Those engaged in the estate planning process in Washington may have learned that there are a number of strategies one can employ to avoid liabilities against their estates (thus preserving more assets to pass on to their beneficiaries). Yet many may believe that there is no way to avoid estate taxes.

That may not necessarily be true. There are measures to place to limit (or potentially even avoid) one estate tax liability that one can easily incorporate into their estate plans.

Federal estate tax portability

The federal government sets an estate tax exemption threshold annually. According to information shared by Forbes Magazine, the threshold for 2020 is $11.58 million per person.

An additional benefit is also available known as estate tax portability. The unlimited marital deduction allows spouses to pass money between each other without it being subject to tax. Thus, one can leave their assets to their spouse upon their deaths and preserve their entire estate tax exemption amount. Portability then allows their surviving spouse to claim that unused exemption in combination with their own exemption. Per the Internal Revenue Service, a surviving spouse can take advantage of this benefit by filing an estate tax return claiming portability within nine months of their spouse’s death.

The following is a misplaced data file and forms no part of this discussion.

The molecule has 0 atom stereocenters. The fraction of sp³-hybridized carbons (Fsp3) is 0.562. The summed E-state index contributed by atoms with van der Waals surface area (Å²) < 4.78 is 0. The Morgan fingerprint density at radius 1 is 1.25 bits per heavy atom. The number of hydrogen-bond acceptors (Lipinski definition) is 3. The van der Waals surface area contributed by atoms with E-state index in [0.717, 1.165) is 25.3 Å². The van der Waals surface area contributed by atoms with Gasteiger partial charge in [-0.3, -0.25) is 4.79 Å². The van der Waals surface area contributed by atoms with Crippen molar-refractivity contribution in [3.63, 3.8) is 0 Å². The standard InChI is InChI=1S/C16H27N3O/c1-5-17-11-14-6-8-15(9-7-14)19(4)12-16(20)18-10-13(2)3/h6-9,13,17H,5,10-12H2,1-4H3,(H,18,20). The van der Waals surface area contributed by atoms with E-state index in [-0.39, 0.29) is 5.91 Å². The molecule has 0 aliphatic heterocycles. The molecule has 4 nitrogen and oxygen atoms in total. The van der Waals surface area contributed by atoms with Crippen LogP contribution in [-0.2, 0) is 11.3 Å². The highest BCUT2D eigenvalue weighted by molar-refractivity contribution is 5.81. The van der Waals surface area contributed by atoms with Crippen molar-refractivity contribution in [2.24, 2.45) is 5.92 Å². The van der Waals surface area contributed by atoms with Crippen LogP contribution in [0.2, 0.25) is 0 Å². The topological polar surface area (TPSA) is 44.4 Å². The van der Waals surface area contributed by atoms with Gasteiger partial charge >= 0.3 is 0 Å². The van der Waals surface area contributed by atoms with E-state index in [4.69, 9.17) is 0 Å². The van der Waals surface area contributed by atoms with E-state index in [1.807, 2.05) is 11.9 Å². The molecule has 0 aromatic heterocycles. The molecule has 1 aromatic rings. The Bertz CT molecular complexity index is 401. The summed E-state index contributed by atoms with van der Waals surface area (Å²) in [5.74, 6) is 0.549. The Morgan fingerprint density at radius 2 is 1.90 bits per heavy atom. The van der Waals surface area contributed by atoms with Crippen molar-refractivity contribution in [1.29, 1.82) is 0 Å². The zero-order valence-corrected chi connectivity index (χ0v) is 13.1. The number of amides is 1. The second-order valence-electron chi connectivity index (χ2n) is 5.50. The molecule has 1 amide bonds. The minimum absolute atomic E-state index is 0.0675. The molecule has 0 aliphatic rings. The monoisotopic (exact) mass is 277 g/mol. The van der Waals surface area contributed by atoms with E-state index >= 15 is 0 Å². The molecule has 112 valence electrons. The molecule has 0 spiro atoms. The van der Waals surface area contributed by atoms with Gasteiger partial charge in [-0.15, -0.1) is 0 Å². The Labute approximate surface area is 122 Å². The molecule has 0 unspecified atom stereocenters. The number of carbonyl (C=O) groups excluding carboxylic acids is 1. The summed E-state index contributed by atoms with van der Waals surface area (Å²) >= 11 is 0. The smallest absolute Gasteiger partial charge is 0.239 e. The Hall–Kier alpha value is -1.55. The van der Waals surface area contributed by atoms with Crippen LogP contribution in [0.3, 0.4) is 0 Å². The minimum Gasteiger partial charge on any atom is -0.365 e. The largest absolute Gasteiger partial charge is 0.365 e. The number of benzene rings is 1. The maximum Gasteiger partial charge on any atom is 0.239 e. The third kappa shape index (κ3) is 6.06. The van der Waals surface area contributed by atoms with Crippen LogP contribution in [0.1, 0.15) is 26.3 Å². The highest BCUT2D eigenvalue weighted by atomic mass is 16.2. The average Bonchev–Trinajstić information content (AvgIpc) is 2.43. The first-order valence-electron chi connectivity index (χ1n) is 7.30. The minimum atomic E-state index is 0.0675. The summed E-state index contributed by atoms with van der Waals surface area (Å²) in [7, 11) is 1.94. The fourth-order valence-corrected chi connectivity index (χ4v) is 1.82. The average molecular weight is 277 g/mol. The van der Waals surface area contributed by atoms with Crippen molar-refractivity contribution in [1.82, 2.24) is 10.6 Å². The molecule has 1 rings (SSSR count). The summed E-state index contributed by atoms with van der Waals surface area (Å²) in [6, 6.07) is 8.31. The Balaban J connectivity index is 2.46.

Washington’s estate tax guidelines

The state of Washington also imposes a local estate tax on its residents. It also has an estate tax exemption, which is $2.193 million. This means that if the total taxable value of one’s estate comes in below that amount, it will not be subject to Washington’s estate tax. Unfortunately, Washington state does not extend the benefit of portability to local residents. However, some estate planning tools can be used to take advantage of both spouses’ $2.139 million exemption.